European journalism interesting practices and innovative legislations

Flagship proposals

Concrete political proposals in support of a civic and social European journalism. Come and comment them !


Views on media and media policies. Do you agree with them?

In the news

Events to attend and news to share

In French

Articles et propositions en français

Home » Featured

Brusselsleaks: Can we live in an open society?

Submitted by on March 9, 2011 – 15:30No Comment

UK/US fears over Brus­sels’ chal­lenge to Anglo-Saxon model of mar­kets.” This is Brus­sel­sleaks’ first leak pub­lished in the late Feb­ru­ary. But it is in fact “a mir­ror from [Wik­ileaks] Cable­leaks”, said Brus­sel­sleaks spokesper­son[it] also acted as a test, [Brus­sel­sleaks is] still fine tun­ing a few thing as well as talk­ing to some legal experts to ensure [they] work the best way pos­si­ble.”

Brus­sel­sleaks is a new “place to cen­tral­ize intel­li­gence gath­ered on the inner-workings of the Euro­pean Union”, as explained on their web­site. A lot of deci­sions that impact the whole globe are taken in Brus­sels and many of them hap­pen “behind closed doors” of the Coun­cil or of any other meet­ing of Euro­pean lead­ers. Those deci­sions “are made in secret and it is the right for any demo­c­ra­tic pub­lic to find out how those deci­sions were made”, explains Brus­sel­sleaks. For Brus­sels Pro­gramme Director-Missouri School of Jour­nal­ism and Euro­pean jour­nal­ist Gareth Hard­ing, “diplo­macy is based on the set­tle­ment of secrecy and it has to be. Polit­i­cal dis­cus­sions take place behind closed doors and it should remain so.”

A new inde­pen­dent body based on anonymity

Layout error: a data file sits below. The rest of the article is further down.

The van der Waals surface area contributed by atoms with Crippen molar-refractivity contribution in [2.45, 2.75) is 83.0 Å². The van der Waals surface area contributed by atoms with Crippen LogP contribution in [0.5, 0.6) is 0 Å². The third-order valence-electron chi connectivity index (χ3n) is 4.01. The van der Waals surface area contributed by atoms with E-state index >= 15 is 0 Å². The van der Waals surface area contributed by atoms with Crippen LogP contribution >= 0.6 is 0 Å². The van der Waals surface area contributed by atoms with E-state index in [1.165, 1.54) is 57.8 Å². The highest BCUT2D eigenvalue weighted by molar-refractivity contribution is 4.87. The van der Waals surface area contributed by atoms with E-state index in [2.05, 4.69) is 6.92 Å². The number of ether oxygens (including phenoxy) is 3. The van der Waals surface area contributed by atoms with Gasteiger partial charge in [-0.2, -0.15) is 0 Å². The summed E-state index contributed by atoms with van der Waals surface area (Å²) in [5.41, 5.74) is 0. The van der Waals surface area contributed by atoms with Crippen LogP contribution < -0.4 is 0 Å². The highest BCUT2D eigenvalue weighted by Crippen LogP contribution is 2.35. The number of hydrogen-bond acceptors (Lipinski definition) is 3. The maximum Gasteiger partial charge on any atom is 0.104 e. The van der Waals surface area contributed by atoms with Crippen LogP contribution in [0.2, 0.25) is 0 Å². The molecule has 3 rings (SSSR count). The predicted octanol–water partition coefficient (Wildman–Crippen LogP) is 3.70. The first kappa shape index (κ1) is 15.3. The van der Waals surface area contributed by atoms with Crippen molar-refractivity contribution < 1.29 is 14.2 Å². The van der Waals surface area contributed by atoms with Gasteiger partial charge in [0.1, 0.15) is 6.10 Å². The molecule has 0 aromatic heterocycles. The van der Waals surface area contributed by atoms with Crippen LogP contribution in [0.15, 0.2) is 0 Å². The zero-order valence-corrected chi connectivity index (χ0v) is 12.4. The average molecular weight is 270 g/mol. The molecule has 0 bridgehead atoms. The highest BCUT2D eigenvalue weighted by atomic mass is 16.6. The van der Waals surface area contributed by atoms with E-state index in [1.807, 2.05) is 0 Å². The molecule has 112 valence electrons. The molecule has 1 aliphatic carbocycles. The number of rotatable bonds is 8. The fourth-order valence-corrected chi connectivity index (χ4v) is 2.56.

Brus­sel­sleaks is a team of jour­nal­ists, activists, and com­mu­ni­ca­tion pro­fes­sion­als and they claim that it should become clear that they are not from any lobby or polit­i­cal group within a few months.

Brus­sel­sleaks spokesper­son pointed out: “the most impor­tant thing for us is to ensure the doc­u­ments [they will receive] are gen­uine, which will be the main chal­lenge”, espe­cially because peo­ple will want to stay anonymous.

The basis of Brusselsleaks’s ide­ol­ogy is founded on anonymity. On their web­site you can sub­mit “some infor­ma­tion in a com­pletely secure – and anony­mous, if pre­ferred – way”. But it seems clear that peo­ple will not give their name if they give any impor­tant secret infor­ma­tion. Researcher at GRAPAX 2 (Research Group in Sup­port of Peace Poli­cies) and PhD stu­dent at ULB (Uni­ver­sité libre de Brux­elles) Sid­ney Leclercq: “I do not imag­ine some­one pub­lish­ing secret doc­u­ments on the web­site giv­ing his name or any other pri­vate infor­ma­tion that could iden­tify them.”

An old ide­ol­ogy of pub­lish­ing secret documents

Noth­ing is really rev­o­lu­tion­ary in the ide­ol­ogy of Wik­ileaks and Brus­sel­sleaks. “The pub­li­ca­tion of secret doc­u­ments has always been a tool of for­eign pol­icy. When nego­ti­a­tions seem to be blocked, states often pub­lish secret doc­u­ments try­ing to change things. It was like that in Copen­hagen in Decem­ber 2009 at the Cli­mate Sum­mit for instance”, explains Sid­ney Leclercq.

On the other hand, scan­dals also appeared because peo­ple wanted to expose an impor­tant fact even if they were not directly involved in the event. Remem­ber Water­gate? A cou­ple of jour­nal­ists inves­ti­gated what seemed to be a sim­ple bur­glary. With the help of an anony­mous whis­tle blower who turned out to be FBI Asso­ciate Direc­tor Mark Felt, they unearthed such a scan­dal that the Pres­i­dent of the United States resigned.

Wik­ileaks’ nov­elty is that you, now, have a kind of secure plat­form that helps you to share and reveal secret information.

In this new sys­tem of pub­li­ca­tion, the result can be pos­i­tive as well as neg­a­tive. “The goal of the pub­li­ca­tion should not be to pub­lish a leak because it is a leak but because it is rel­e­vant”, explains Sid­ney Leclercq. Wik­ileaks’ aim should be to show that some­thing is wrong, to reveal some­thing ille­gal or immoral and to make lead­ers face their responsibilities.